Youp van den Beld


Fig. 3: I was very lucky to be able to attend this very informative workshop. 

The Multifaceted Story of Marathon



The Athenian tumulus on the Marathon plain

The term Marathon can mean many things: it is a famous long distance run, a metaphor for the eternal struggle between the West and the East or the victory of democracy over despotism. All of these definitions eventually lead back to the battle that took place at the plain of Marathon in 490 BC. Where on the 12th of September, the heavily outnumbered Athenians won an unexpected victory over the mighty Persian empire and thereby saved their beloved city.


A partly burned offering given to the Athenian dead, displaying two hoplites.

The first impression of the Marathon plain, after a 42 kilometre drive through the busy streets of Athens and the rough countryside of Attica, is certainly a fascinating one. Being very fertile, the plain appears as a sudden explosion of green with small colourful flowers growing here and there. Standing out is the tumulus built for the fallen Athenian soldiers. The 192 Athenians that were killed in the defence of their city were first cremated and then buried underneath a 10 meter high tumulus with the appropriate  offerings commemorating their bravery.

The story of the Greek victory at Marathon is certainly an epic one. We should, however, always keep in mind that any political connotations inherent to this metaphorical name are deliberate constructs meant to emphasize difference and superiority over others.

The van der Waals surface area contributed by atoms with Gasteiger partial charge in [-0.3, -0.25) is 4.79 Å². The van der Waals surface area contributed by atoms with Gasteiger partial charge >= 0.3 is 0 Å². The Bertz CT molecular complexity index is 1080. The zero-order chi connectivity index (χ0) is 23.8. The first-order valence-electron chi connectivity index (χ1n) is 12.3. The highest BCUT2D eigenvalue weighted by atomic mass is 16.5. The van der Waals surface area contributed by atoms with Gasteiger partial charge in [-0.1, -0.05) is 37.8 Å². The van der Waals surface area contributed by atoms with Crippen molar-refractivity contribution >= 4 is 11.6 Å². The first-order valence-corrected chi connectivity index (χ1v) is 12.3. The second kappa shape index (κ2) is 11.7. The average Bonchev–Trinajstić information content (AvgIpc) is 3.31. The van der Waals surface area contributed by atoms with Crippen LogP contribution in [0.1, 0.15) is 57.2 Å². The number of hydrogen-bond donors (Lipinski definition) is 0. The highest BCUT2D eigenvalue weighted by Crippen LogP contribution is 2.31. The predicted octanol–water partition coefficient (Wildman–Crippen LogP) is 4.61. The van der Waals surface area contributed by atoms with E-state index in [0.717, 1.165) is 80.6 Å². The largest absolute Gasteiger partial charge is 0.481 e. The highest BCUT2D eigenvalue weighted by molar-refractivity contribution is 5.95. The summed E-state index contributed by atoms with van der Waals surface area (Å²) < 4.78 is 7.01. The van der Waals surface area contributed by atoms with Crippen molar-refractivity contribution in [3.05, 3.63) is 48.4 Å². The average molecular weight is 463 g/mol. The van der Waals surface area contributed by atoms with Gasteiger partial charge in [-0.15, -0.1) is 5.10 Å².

Unknown to many, Marathon’s archaeological sites provide more narrative than battle alone. Not far from the Athenian tumulus seven other tumuli are located that are dated to the Middle Bronze Age (2000-1600 BC). These tumuli are filled with multiple tombs and are clearly demarcated from each other, emphasizing continuity and the importance of group identity. Not only are these tumuli used for a long time, they also maintain in use when other groups start using different and more elaborate burial practices, well up into the Mycenaean Period (1600-1100 BC). This showcases that these people made a deliberate choice, in this case of fortitude; to preserve older traditions and to maintain a clear physical connection to their ancestors.


One of the tumuli at Marathon from the Middle Bronze Age. In this case a bigger tumulus is built over and around a smaller earlier tumulus.

Even earlier, Marathon was home to a hybrid culture in the Early Bronze Age (3000-2000 BC). In a time when Greece was mostly divided between Cycladic, Minoan and Mainland societies, the inhabitants of Marathon showed that the only borders in this world are the ones we create ourselves. The contents in the tombs of the spectacular Tsepi cemetery displayed clear influences of different cultural spheres. Other telling elements of this cemetery are its spatial organisation and tomb architecture: almost all tombs are located in neat rows, emphasizing the coherence of the entire community while at the same time all tombs are clearly individually demarcated by a row of stones emphasizing the distinctiveness of the different families. In this way these burials tell us to look after the ones closest to us while at the same remind us that we are always part of a bigger whole. Marathon, therefore, is not only a place that commemorates struggle and difference but also affinity and cohesion.


Several tombs from the Early Bronze Age Tsepi cemetery, the tombs are organised in neat rows and demarcated by a row of stones.